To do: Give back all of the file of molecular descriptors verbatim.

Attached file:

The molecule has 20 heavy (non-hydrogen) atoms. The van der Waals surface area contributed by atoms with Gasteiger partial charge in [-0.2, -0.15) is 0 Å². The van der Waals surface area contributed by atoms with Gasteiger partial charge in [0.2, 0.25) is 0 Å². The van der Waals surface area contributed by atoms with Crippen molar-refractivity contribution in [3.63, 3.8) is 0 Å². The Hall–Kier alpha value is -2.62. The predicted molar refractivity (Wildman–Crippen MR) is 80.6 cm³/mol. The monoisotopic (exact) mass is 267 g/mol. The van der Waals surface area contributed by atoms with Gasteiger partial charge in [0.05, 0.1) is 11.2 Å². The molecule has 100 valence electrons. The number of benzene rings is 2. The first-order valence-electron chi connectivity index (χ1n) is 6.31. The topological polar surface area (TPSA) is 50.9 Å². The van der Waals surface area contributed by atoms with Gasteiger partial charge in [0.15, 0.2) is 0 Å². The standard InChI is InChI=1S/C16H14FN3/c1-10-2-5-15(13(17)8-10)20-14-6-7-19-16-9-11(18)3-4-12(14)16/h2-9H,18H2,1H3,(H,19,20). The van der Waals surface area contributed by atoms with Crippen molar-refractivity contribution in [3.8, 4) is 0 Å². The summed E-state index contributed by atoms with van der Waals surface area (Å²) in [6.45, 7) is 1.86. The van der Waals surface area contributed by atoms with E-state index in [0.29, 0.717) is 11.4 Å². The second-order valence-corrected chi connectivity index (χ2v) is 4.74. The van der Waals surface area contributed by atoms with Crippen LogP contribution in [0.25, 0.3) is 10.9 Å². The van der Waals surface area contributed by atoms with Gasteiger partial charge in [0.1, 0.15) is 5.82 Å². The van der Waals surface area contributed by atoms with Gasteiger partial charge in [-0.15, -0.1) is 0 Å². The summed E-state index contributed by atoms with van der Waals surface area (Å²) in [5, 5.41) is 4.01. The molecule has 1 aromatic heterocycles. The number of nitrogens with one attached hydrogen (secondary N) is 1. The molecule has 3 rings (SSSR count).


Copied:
The molecule has 20 heavy (non-hydrogen) atoms. The van der Waals surface area contributed by atoms with Gasteiger partial charge in [-0.2, -0.15) is 0 Å². The van der Waals surface area contributed by atoms with Gasteiger partial charge in [0.2, 0.25) is 0 Å². The van der Waals surface area contributed by atoms with Crippen molar-refractivity contribution in [3.63, 3.8) is 0 Å². The Hall–Kier alpha value is -2.62. The predicted molar refractivity (Wildman–Crippen MR) is 80.6 cm³/mol. The monoisotopic (exact) mass is 267 g/mol. The van der Waals surface area contributed by atoms with Gasteiger partial charge in [0.05, 0.1) is 11.2 Å². The molecule has 100 valence electrons. The number of benzene rings is 2. The first-order valence-electron chi connectivity index (χ1n) is 6.31. The topological polar surface area (TPSA) is 50.9 Å². The van der Waals surface area contributed by atoms with Gasteiger partial charge in [0.15, 0.2) is 0 Å². The standard InChI is InChI=1S/C16H14FN3/c1-10-2-5-15(13(17)8-10)20-14-6-7-19-16-9-11(18)3-4-12(14)16/h2-9H,18H2,1H3,(H,19,20). The van der Waals surface area contributed by atoms with Crippen molar-refractivity contribution in [3.8, 4) is 0 Å². The summed E-state index contributed by atoms with van der Waals surface area (Å²) in [6.45, 7) is 1.86. The van der Waals surface area contributed by atoms with E-state index in [0.29, 0.717) is 11.4 Å². The second-order valence-corrected chi connectivity index (χ2v) is 4.74. The van der Waals surface area contributed by atoms with Crippen LogP contribution in [0.25, 0.3) is 10.9 Å². The van der Waals surface area contributed by atoms with Gasteiger partial charge in [0.1, 0.15) is 5.82 Å². The van der Waals surface area contributed by atoms with Gasteiger partial charge in [-0.15, -0.1) is 0 Å². The summed E-state index contributed by atoms with van der Waals surface area (Å²) in [5, 5.41) is 4.01. The molecule has 1 aromatic heterocycles. The number of nitrogens with one attached hydrogen (secondary N) is 1. The molecule has 3 rings (SSSR count).